One more interesting thing about stress that you and your spouse really need to know

*(Fair warning: this gets a little psycho-babble, but bear with me here!)*

There’s a chemical in your brain called oxytocin. It’s gained popularity, becoming known as the “cuddle hormone.” It’s released when moms give birth, when dads look on their newborn for the first time, when a couple is on a first date, and when two people have sex. It makes you want to get closer to another person, to bond, connect, be intimate. 

Kate McGonigal, a Stanford health psychologist and author of The Upside of Stress, shares the real low-down on oxytocin: it’s a stress hormone. That’s right: it’s released when you experience something that stresses you out. Why? (And this is really cool…) This is your brain’s way of letting you know that you need to connect with someone (like, um, your spouse maybe?) to best manage the stress. 

You may not like stress, but it’s not going anywhere. But stress can be managed to where it doesn’t wreak havoc on your marriage. And you and your spouse have the power to use stress, and the brain with all its many wonderful processes, to draw closer to each other and strengthen your marriage. 

***If you or someone you know is in an abusive relationship, contact the National Hotline for Domestic Abuse. At this link, you can access a private chat with someone who can help you 24/7. If you fear that someone is monitoring your computer or device, call the hotline 24/7 at: 1−800−799−7233. For a clear understanding of what defines an abusive relationship, click here.***

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There’s a lot that happens when a couple has their first baby

Sleepless nights. 

Endless, life-impacting decisions. 

The world being turned upside down.

Re-creating a “new normal.”

A constant fear of things going wrong.

The steep learning curve for both parents.

The list could go on, and on, and on. And I’ve heard it all… The good, the bad, the ugly, the astoundingly beautiful… And it’s all made me a little worried.

Reality Check

First, let me back up for a second. My husband and I have been married a little over a year, and we are not hoping to have kids for another two years or so. That being said, I’m fully convinced that I was brought into this world to be a mother. You can ask any friends or family. That whole “motherly instinct” has always come very naturally to me.

But for my husband… not so much. Although we both want kids someday, the timeframe and the number of kids differ just a little bit (or a lot, depending on the day). Even though we don’t have kids yet, the conversations around our future kids have already caused some division between us. And it’s caused a little bit of fear for the day that we do become parents.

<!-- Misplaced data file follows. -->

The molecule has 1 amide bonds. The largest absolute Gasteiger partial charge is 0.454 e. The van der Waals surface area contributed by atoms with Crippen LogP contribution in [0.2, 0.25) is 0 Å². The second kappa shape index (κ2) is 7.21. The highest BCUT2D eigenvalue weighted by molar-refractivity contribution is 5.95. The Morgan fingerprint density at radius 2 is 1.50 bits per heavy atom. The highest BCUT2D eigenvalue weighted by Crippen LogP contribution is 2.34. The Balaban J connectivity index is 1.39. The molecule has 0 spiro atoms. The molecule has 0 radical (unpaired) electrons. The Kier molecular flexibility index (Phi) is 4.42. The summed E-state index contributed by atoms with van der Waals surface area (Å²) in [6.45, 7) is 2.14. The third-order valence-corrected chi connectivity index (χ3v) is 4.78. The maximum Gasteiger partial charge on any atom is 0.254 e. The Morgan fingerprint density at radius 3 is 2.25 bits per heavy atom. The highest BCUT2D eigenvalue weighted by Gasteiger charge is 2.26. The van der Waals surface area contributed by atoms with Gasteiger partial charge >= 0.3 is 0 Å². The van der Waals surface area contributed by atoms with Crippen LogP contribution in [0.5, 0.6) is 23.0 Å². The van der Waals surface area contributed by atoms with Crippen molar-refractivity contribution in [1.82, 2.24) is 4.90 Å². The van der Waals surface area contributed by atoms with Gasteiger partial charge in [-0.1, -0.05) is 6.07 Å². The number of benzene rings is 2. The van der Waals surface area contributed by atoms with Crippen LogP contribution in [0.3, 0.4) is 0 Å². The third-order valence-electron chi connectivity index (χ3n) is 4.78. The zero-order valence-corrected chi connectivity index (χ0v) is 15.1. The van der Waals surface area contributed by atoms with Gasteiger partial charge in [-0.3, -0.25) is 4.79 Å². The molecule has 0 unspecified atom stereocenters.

And as we watch friends around us start to have kids and we hear the stories they share about all the challenges that come with starting a family, our fear has only grown…

“Wait, WHAT happens during delivery??”

“Are you SURE you want to go through that?”

“When we have kids, you can’t ________ anymore.”

“Why don’t we wait till we’re 40 and just adopt?”

“We’re cranky enough in the mornings on 8 hours of sleep.”

“There are very few parts of parenting that sound like a good thing…”

These are just a few pieces of conversations we’ve had about our future. The fear is real. And it’s for good reason.

But the desire to have kids is also real. Very real. So how do you balance the fear of parenting, the fear of having kids, the fear for your marriage—with the desire to have kids? Well, I can’t fully answer that for you. That’s something you and your spouse are going to have to work through together. But I can give you a few tips on how to have that conversation!

Here are a few questions to ask each other before having a baby:

  1. What are you most fearful about when it comes to having kids?
  2. In what area do you think having kids will cause us to have the most conflict?
  3. Is there anything we can do now to work on that area before we have kids?
  4. What tendencies do you see in me that might be a problem for you once we have kids?
  5. How will we share responsibilities so that one spouse isn’t totally overwhelmed?
  6. Are you willing to start our routines completely from scratch?
  7. How can we work together as a team and rely on each other’s strengths?
  8. What are your top 3 expectations of me as a parent?
  9. What roles did your mom and dad play in your life growing up? Are there ways you want to be like them? Not be like them?
  10. What are things I can do right now to help us both not fear becoming parents?

Prioritize Your Marriage

Having kids rocks your world. I don’t know that from experience, but I’ve been told that what seems like a bajillion times, so it must be true. Kids are a lot. They come with new responsibilities, new challenges, and new things to argue about.

And if you let it, being a parent might overtake being a spouse. But the key is to always prioritize your marriage first. Yes, kids require a lot. But they grow up. And after they’re grown, you’ll still have your spouse by your side.

So, choose today to strengthen your marriage. Actually, choose every day to strengthen your marriage. And the rest, even babies, will fall into place—a wonderful place.

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One-bedroom apartment.

Two newlyweds working from home now.

Multiple video conference calls (sometimes simultaneously).

Only two options for “getting space”: Bathroom or the balcony.

Lots of uncertainty and anxiety in the air amidst a pandemic.

Time to work on those healthy communication skills.

I’m sitting on the couch with my husband when the phone rings. We pause our movie, he answers and all I hear is “Mhmm, yeah…okay, yeah.”

His family friend has a nice car and is offering it to us before anyone else and for a good price. Hmm…

Mind you, we have been saving for about 10 months now to replace my husband’s car. It’s been on our to-do list before all of these COVID-19 precautions. We both were antsy to check it off.